Two weeks from now, Disney is poised to get its potential third billion-dollar movie of the year when Finding Dory opens in theaters. Movies marketed to kids tend to rake in oodles of cash regardless of how they’re received, but Finding Dory isn’t just some kids’ movie — it’s the sequel to the beloved Finding Nemo, the second-biggest Pixar movie ever after Toy Story 3.
Finding Dory will be the third billion-dollar movie because Zootopia hit that milestone this weekend after three months in theaters. (Captain America: Civil War was the first to join Disney’s three-comma club this year.)
The official plot of Dory, released back in March, goes like this:
Disney/Pixar’s Finding Dory welcomes back to the big screen everyone’s favorite forgetful blue tang Dory (voice of Ellen DeGeneres), who’s living happily in the reef with Nemo (voice of Hayden Rolence) and Marlin (voice of Albert Brooks). When Dory suddenly remembers that she has a family out there who may be looking for her, the trio takes off on a life-changing adventure across the ocean to California’s prestigious Marine Life Institute, a rehabilitation center and aquarium. In an effort to find her mom (voice of Diane Keaton) and dad (voice of Eugene Levy), Dory enlists the help of three of the MLI’s most intriguing residents: Hank (voice of Ed O’Neill), a cantankerous octopus who frequently gives employees the slip; Bailey (voice of Ty Burrell), a beluga whale who is convinced his echolocation skills are on the fritz; and Destiny (voice of Kaitlin Olson), a nearsighted whale shark. Deftly navigating the complex inner-workings of the MLI, Dory and her friends discover the magic within their flaws, friendships and family.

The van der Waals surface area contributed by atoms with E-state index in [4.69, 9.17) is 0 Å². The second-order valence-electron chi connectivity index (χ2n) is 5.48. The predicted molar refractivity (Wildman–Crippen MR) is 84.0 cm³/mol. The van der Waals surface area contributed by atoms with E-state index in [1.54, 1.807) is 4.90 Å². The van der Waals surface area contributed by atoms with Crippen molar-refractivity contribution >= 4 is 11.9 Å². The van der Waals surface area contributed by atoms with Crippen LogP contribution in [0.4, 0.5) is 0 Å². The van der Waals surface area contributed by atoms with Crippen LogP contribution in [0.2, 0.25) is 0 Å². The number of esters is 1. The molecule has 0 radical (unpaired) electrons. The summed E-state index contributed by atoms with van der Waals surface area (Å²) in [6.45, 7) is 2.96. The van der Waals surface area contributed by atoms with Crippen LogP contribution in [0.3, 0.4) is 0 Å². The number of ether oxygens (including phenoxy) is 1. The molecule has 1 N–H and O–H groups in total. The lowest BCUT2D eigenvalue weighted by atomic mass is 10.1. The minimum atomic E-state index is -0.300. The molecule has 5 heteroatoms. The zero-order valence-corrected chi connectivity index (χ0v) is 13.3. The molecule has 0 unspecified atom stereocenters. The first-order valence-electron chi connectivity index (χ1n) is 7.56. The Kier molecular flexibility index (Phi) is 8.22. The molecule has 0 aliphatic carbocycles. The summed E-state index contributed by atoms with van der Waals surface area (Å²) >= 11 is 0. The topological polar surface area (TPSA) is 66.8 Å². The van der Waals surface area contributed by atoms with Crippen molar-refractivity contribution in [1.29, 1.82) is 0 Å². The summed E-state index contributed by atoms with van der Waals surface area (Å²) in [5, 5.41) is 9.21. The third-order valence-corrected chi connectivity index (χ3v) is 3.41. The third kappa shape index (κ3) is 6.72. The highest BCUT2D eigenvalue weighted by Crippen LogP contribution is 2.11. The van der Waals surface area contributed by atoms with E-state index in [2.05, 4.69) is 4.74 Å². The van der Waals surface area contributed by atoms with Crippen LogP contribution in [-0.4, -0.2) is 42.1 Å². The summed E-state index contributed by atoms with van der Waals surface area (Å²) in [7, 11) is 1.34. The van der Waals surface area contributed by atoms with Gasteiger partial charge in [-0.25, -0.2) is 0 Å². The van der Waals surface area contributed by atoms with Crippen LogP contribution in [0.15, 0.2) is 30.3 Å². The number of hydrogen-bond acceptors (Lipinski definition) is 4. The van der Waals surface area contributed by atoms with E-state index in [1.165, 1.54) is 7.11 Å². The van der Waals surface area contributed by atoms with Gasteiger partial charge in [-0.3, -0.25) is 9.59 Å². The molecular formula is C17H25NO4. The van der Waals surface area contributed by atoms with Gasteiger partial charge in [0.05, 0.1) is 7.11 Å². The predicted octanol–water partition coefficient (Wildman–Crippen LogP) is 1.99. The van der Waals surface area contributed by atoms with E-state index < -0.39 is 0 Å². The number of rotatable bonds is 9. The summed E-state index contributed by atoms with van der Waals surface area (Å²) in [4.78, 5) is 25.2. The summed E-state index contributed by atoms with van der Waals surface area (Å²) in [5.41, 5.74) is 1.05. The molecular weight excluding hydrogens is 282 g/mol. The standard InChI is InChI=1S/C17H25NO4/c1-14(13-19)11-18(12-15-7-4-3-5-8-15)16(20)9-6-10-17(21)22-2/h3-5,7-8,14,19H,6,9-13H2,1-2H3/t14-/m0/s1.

Finding Dory marks the return to animation for writer/director Andrew Stanton, whose celebrated career took a controversial detour after he directed the infamous live-action adaptation John Carter. That 2012 wannabe blockbuster is still thought of as an unfortunate box-office bomb despite Stanton’s meticulous Pixar-enabled eye for design and detail.
2015’s Inside Out, from the makers of instant classic Up, seemed to right the ship a bit, eventually nabbing the Academy Award for Best Animated Feature. But 2015 also saw Pixar’s first relative box-office bomb. Making only just over $330 million worldwide, The Good Dinosaur came and went and left the good name of Pixar slightly tarnished again. Finding Dory is coming along to try and right a few wrongs.
Will Finding Dory get Pixar back to the glory days, reaffirm Stanton’s obvious talent, and score Disney a third billion-dollar movie at the box office this year? Only time will tell.
Zootopia and Captain America: Civil War are still playing, while Finding Dory opens in theaters on June 17.
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